Conditions for young people applying for R350 grant have not changed, says Sassa

People queue for their social relief of distress grant payments in East London. File image.
People queue for their social relief of distress grant payments in East London. File image.
Image: Sino Majangaza

Conditions for young people applying for the R350 social relief of distress (SRD) grant have not changed since its introduction in 2020.

This is according to South African Social Security Agency (Sassa) spokesperson Paseka Letsatsi. He said 60% of grant recipients are young people.

The R350 SRD grant was introduced to assist those who lost economic opportunities and were adversely affected by the Covid-19 pandemic. 

President Cyril Ramaphosa said in his state of the nation address the government would continue the R350 grant payment to assist the poor and it would be extended until March 2024.

Speaking on Newzroom Afrika, Letsatsi said the majority of grant recipients were women between the ages of 18 and 35, most of whom received the grant due to the impact of the Covid-19 pandemic.

“We check if the conditions of individuals in terms of them being employed [have changed] and if they have other sources of income in their bank accounts. Some people try their luck to beat the system, but obviously our systems are such that we are able to pick up all these particular aspects,” he said.

“We have picked up that the majority of people who applied are female. We share this information with other sister departments to make sure that they understand the situation. The database which we have can assist them to do certain analysis and so forth.”

Sassa had received more than 13.5-million applications for the SRD grant by the end of January. More than 716,000 tertiary graduates applied.

Social development minister Lindiwe Zulu said between 7.4-million and 7.8-million applications were approved every month.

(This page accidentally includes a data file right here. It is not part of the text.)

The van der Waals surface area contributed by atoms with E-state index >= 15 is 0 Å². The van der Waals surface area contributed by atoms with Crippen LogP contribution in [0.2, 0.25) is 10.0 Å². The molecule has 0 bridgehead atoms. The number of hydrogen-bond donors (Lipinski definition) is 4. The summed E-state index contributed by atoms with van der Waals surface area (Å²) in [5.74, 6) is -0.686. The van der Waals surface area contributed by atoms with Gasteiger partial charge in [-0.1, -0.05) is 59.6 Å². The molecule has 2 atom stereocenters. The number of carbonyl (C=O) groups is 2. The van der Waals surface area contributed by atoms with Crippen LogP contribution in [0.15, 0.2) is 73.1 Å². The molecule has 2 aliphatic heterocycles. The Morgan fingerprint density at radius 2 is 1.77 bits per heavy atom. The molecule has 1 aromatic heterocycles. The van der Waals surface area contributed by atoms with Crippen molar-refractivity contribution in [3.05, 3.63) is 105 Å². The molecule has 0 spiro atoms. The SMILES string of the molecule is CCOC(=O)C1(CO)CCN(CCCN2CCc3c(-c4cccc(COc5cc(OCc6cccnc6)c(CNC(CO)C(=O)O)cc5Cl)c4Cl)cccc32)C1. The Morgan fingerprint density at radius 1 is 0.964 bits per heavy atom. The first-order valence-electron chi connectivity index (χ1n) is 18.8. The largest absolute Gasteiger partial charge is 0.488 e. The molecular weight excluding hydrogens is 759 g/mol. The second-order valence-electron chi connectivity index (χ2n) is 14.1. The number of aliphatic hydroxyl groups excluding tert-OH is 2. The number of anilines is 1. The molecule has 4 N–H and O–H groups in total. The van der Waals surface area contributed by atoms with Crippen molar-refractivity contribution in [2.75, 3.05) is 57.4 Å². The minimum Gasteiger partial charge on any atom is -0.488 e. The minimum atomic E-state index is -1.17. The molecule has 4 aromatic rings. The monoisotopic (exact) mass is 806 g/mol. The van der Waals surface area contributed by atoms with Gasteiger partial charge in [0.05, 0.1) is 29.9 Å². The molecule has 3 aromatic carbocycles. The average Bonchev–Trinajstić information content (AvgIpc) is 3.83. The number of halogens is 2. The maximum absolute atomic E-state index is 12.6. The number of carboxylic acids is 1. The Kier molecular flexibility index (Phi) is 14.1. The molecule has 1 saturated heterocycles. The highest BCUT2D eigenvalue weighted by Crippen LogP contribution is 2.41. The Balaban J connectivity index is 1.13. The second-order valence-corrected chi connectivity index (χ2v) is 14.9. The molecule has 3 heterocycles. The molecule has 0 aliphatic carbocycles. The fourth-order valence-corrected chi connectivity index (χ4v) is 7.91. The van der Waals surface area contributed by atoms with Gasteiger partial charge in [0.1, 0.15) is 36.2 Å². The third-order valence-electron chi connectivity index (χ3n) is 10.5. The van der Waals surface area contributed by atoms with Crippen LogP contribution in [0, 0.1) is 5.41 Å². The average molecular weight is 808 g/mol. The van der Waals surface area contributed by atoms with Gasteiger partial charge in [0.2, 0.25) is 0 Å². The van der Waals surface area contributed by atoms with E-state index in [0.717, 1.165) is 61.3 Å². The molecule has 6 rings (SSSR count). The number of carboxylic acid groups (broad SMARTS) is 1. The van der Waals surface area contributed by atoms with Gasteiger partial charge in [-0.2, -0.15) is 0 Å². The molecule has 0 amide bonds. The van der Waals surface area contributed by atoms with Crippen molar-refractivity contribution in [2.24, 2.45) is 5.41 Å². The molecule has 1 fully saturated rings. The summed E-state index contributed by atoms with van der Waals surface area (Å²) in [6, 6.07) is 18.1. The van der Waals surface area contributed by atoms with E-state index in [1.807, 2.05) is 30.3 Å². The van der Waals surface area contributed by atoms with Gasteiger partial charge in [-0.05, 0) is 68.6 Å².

“All our assessments and payments are up to date and running smoothly from one month to the next.

“As far as payments are concerned, about 95% of approved applicants were paid for the early months. This coverage dropped to about 90% in August 2022. We experienced a further drop to 85% in more recent months,” she said.

Out of the 13.5-million applications, 921,154 applications were made by applicants with no schooling, 1,063,718 with primary school education, 5,296,937 with grade 10 and 5,476,511 with grade 12. A total of 716,200 tertiary graduates applied for the grant.

Zulu said the continued provision of the R350 grant is proof the government stands ready to protect its citizens, especially women, against social issues.

She said the monthly basic payment shows government buffers citizens against economic, health, social, climate change and similar shocks.

“The responsiveness of our government to novel challenges is courageously and visibly forthcoming while its long-standing commitments to continually pay the nearly 19-million disability, foster care and child support grants to eligible South Africans is unfaltering,” she said.

“Nearly all the young people who receive grants on behalf of children are young women. It is imperative that they be meaningfully empowered to improve their dignity and remove most of the socially-constructed vulnerabilities that bedevil women.”

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